Upon completion of her Bachelor degree in Business Administration with a concentration in Finance, she joined Citigroup’s paid internship which lead to a full time career in banking. The internship was sourced via a fully-employed banking executive who was teaching evening classes at CSUF. You can say Natalia owes much of her success to the foundation and professional contacts that CSUF provided her early on.

Mark Manguera – Founder of Kogi BBQ and Snow Monkey

Mark Manguera

Mark Manguera is a proud graduate of Cal State Fullerton and a serial entrepreneur. Mark cofounded the universally acclaimed Kogi BBQ among many restaurant and pop up ventures in California and Las Vegas. He’s also a culinary real estate developer with 200 acres of development throughout CA located in prime urban areas of our lovely State. He’s a life long student constantly learning, asking questions, and sharing his experiences with others.

Paul Wasserman – Founder, Ebates.com

Paul Wasserman

Born in New York in 1964, Paul’s family relocated to Tustin, California in 1975. In the late 1970’s, Paul gained access to an original Apple ][ computer which started a love affair with technology that continues to this day. In 1980, his family moved to Fullerton where he graduated Sunny Hills High School in 1982. Paul attended California State University, Fullerton where he met his future wife Sutten and graduated with a Bachelor’s Degree in Economics. In 1987, Paul attended law school at Santa Clara University where he graduated Magna Cum Laude and joined the San Francisco mega firm of Heller, Ehrman, White & McAuliffe in the Fall of 1990.

Paul began his legal career in the litigation department, but quickly determined that practicing civil law was as interesting as watching paint dry. In 1992, following his passion to be a trial attorney, Paul left corporate law and joined the San Mateo County District Attorney’s Office where he worked as a Deputy District Attorney prosecuting a broad range of crime. In 1996, while a foot soldier in the Domestic Violence Unit, Paul created the county’s first High Technology Crime Unit and successfully prosecuted the first-of-its-kind case of computer fraud, extortion and computer network intrusion in a nationally reported case.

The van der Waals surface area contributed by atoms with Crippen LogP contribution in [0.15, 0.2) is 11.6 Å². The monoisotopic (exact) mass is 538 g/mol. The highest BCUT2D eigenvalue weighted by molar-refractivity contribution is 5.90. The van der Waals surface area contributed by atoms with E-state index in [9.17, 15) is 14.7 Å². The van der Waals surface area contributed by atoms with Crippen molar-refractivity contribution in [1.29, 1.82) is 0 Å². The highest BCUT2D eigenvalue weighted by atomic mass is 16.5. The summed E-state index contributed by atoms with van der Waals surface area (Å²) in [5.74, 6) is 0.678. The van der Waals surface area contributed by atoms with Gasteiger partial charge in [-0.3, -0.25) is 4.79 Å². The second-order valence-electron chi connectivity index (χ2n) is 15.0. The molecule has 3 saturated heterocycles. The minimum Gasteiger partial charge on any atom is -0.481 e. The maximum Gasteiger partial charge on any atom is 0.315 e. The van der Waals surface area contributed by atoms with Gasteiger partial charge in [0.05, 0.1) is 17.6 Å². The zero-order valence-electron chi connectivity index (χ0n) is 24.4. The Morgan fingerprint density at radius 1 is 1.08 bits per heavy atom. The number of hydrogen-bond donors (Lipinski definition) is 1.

In 1999, Paul, along with another D.D.A., left the District Attorney’s Office and founded the Internet shopping rebate website, Ebates.com. Paul was CEO at Ebates until 2002 when he and Sutten decided to move their two young children back to be near family in Southern California. Paul remained on the Ebates Board of Directors until 2014 when Ebates, on the eve of a public offering, was purchased by Rakuten, Inc. for $1bil cash. Paul now spends his time flying airplanes, refereeing competitive youth soccer, and greatly enjoying even more time with his family.

Karl Freels – Dan Black Family Trust

Karl Freels

Karl is a passionate advocate for entrepreneurship and STEM education. As a member of the Dan Black Family Trust, he has helped direct activities towards enriching the lives of students at Cal State Fullerton and beyond. Karl is excited to be a Lightning Round judge at the Titan Fast Pitch competition this year.

Victor Macias – Founder – Nui Foods

Victor Macias

Victor Macias is the co-founder of Nui Foods, a snack company on a mission to create junk foods that are great for you. Nui has skyrocketed to success appearing on the Joe Rogan Podcast and ABC’s Shark Tank. Victor has also been featured on Inc.com, Forbes, Business Insider and more.

Before building Nui, Victor co-founded a men’s lifestyle company and collaborated with world-class brands like Gillette, GMC, Heineken, Toyota and more. He has experience with online marketing, strategy and influencer partnerships.

Victor is a huge pro wrestling fan and dreams of one day traveling the world watching amazing matches. He’s a digital nomad who loves working remotely from various corners of the world.

Cathleen Greiner – Regional Director Employer Engagement, Business and Entrepreneurship, Orange County, California Community Colleges

Cathleen Greiner

Dr. Greiner has a proven career in higher education, as a teacher and administrator, with expertise and responsibility in leadership, networking with community partners to respond to changing learning needs and building enduring bridges between business and education. Cathleen is a highly effective executive professional with a demonstrated commitment to bridging education and business in service and support to students, faculty, and business colleagues with relevant actions and innovative outcomes. As a strategic, long-range planner and small business owner with an entrepreneurial spirit, she is a sought-after expert on organizational growth, the gig economy, the new world of work, the impact of AI, automation and technology, and on the need to prepare students and individuals for academic and workplace success.